Zozo-ji temple is a Buddhist temple in the Shiba neighborhood of Tokyo. It sits at the footsteps of Tokyo Tower. Every summer, the Candle Light event takes place at this temple. I had a stroll through the temple grounds this evening.

The event started in 2003 as part of a movement launched by an environmentalist group, under the slogan “Turn Off the Lights, Take it Slow”. Thousands of candles are lit in the temple grounds, and the walkway leading to the temple is filled with shops selling produce, organic food and… candles. At 20:00, after an inevitable countdown, the lights of Tokyo Tower go off and there is live music on an almost dark stage, lit mostly by candles.

The fact that most of the food stalls use electricity and the vendors at the various stalls use their iPhones to provide more light, takes away somewhat from the “all candle” atmosphere. Still, it’s a neat idea and the atmosphere here is both lively and relaxed.

Here are some pictures I took this evening:


Entrance to the temple: “1,000,000 people at Candle Light”


Stall selling by candle light


Candle-lit stage


Tokyo Tower before 8pm


Tokyo Tower after 8pm



Sorakuen Garden – Kobe, Japan

Sorakuen Garden is a 5-acre Japanese garden built in the early 20th century in central Kobe, on the grounds of the former residence of the Kodera family.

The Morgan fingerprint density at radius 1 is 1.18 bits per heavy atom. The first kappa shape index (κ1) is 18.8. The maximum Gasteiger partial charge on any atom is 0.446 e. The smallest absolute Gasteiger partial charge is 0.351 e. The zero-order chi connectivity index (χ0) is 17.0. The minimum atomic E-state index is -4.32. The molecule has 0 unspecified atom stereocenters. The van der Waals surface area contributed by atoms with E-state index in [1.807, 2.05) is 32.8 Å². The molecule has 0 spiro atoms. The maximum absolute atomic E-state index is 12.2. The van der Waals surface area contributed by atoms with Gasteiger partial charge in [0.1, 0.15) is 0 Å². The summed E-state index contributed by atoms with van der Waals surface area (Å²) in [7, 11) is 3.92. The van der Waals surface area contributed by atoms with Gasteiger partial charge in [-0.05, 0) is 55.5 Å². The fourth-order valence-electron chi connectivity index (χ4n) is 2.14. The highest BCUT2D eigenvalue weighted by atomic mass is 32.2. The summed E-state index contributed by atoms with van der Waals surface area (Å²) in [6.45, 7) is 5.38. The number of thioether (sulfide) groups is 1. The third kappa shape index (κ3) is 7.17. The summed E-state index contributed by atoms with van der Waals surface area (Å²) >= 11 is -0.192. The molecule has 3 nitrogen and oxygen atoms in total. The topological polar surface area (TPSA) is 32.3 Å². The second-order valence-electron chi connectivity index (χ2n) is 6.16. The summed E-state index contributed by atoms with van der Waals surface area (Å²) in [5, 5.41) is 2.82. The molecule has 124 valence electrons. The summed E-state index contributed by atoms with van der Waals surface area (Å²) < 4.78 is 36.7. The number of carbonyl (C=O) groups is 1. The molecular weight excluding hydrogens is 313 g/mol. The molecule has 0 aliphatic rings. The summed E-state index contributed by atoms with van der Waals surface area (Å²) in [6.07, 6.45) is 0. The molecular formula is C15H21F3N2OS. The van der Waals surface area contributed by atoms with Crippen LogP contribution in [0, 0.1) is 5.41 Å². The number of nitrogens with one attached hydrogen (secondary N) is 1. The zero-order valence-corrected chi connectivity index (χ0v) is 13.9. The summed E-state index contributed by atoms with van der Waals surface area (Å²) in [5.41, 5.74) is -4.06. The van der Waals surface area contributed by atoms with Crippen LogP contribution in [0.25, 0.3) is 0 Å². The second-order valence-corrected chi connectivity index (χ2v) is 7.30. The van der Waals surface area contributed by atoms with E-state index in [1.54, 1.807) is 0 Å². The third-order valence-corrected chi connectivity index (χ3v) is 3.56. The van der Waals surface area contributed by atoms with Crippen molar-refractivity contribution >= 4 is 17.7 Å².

The front gate is still the original one, made of zelkova wood with roof tiles bearing the Kodera family crest:


At the northern part of the compound sits a large stable, built in 1910 for Kenkichi Kodera, the former mayor of Kobe. It is an imposing L-shaped building with stables on the ground floor and housing for stable hands on the second floor:


Next to the stables sits the Hassam House. Built in 1902, this house belonged to an Anglo-Indian trader who lived in the Kitano neighborhood (where many foreign residences still exist). The house was moved to this compound in the 1960s. In the Great Hanshin Earthquake of 1995, a chimney fell off the roof, and is now displayed in the front yard:


But the main attraction is the large Japanese garden on the western side of the compound. This sprawling garden has a large central pond, stone bridges, stepping stones, streams and waterfalls. At the center of the garden is a houseboat from the Edo period, built around the turn of the 18th century. It is the last remaining houseboat of its kind still in existence:


The garden itself is a secluded oasis of tranquility. It is a true gem, and at 300 Yen admission fee, it’s a great getaway for a leisurely stroll and a rest during a visit to Kobe.

Here are some more photos I took in the garden:









Choueke Family Residence – Kobe, Japan

When Japan opened for trade in the middle of the 19th century, many foreign traders arrived at the port cities of Japan, mainly to Yokohama, Nagasaki and Kobe. Among them were also Jewish merchants and businessmen, who established small but vibrant Jewish communities.